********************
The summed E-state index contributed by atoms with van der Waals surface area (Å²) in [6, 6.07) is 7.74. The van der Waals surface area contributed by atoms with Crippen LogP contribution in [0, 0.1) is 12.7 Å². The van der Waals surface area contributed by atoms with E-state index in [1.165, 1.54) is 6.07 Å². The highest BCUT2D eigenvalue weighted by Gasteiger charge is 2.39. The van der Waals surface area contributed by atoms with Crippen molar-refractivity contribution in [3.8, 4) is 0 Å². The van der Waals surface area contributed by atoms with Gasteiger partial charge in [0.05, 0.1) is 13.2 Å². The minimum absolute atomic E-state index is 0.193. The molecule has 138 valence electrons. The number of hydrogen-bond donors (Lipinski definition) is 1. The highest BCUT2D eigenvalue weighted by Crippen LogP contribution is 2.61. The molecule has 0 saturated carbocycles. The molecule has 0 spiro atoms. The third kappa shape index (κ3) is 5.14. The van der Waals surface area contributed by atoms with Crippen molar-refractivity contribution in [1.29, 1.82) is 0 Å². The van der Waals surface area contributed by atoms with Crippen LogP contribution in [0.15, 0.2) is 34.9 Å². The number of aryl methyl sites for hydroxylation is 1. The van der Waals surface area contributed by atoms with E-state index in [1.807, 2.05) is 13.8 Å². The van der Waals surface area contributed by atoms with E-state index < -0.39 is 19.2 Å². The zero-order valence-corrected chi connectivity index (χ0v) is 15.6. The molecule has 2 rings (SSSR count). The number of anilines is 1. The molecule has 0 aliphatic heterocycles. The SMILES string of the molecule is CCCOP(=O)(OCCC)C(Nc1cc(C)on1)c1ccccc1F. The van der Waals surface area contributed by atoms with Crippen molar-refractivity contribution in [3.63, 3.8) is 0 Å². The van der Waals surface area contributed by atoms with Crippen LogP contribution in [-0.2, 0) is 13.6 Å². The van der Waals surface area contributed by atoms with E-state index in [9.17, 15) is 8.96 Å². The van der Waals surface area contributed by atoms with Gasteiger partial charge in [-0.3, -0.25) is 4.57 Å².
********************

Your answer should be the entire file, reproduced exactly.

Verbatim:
The summed E-state index contributed by atoms with van der Waals surface area (Å²) in [6, 6.07) is 7.74. The van der Waals surface area contributed by atoms with Crippen LogP contribution in [0, 0.1) is 12.7 Å². The van der Waals surface area contributed by atoms with E-state index in [1.165, 1.54) is 6.07 Å². The highest BCUT2D eigenvalue weighted by Gasteiger charge is 2.39. The van der Waals surface area contributed by atoms with Crippen molar-refractivity contribution in [3.8, 4) is 0 Å². The van der Waals surface area contributed by atoms with Gasteiger partial charge in [0.05, 0.1) is 13.2 Å². The minimum absolute atomic E-state index is 0.193. The molecule has 138 valence electrons. The number of hydrogen-bond donors (Lipinski definition) is 1. The highest BCUT2D eigenvalue weighted by Crippen LogP contribution is 2.61. The molecule has 0 saturated carbocycles. The molecule has 0 spiro atoms. The third kappa shape index (κ3) is 5.14. The van der Waals surface area contributed by atoms with Crippen molar-refractivity contribution in [1.29, 1.82) is 0 Å². The van der Waals surface area contributed by atoms with Crippen LogP contribution in [0.15, 0.2) is 34.9 Å². The number of aryl methyl sites for hydroxylation is 1. The van der Waals surface area contributed by atoms with E-state index in [1.807, 2.05) is 13.8 Å². The van der Waals surface area contributed by atoms with E-state index < -0.39 is 19.2 Å². The zero-order valence-corrected chi connectivity index (χ0v) is 15.6. The molecule has 2 rings (SSSR count). The number of anilines is 1. The molecule has 0 aliphatic heterocycles. The SMILES string of the molecule is CCCOP(=O)(OCCC)C(Nc1cc(C)on1)c1ccccc1F. The van der Waals surface area contributed by atoms with Crippen molar-refractivity contribution in [3.63, 3.8) is 0 Å². The van der Waals surface area contributed by atoms with Crippen LogP contribution in [-0.2, 0) is 13.6 Å². The van der Waals surface area contributed by atoms with E-state index in [9.17, 15) is 8.96 Å². The van der Waals surface area contributed by atoms with Gasteiger partial charge in [-0.3, -0.25) is 4.57 Å².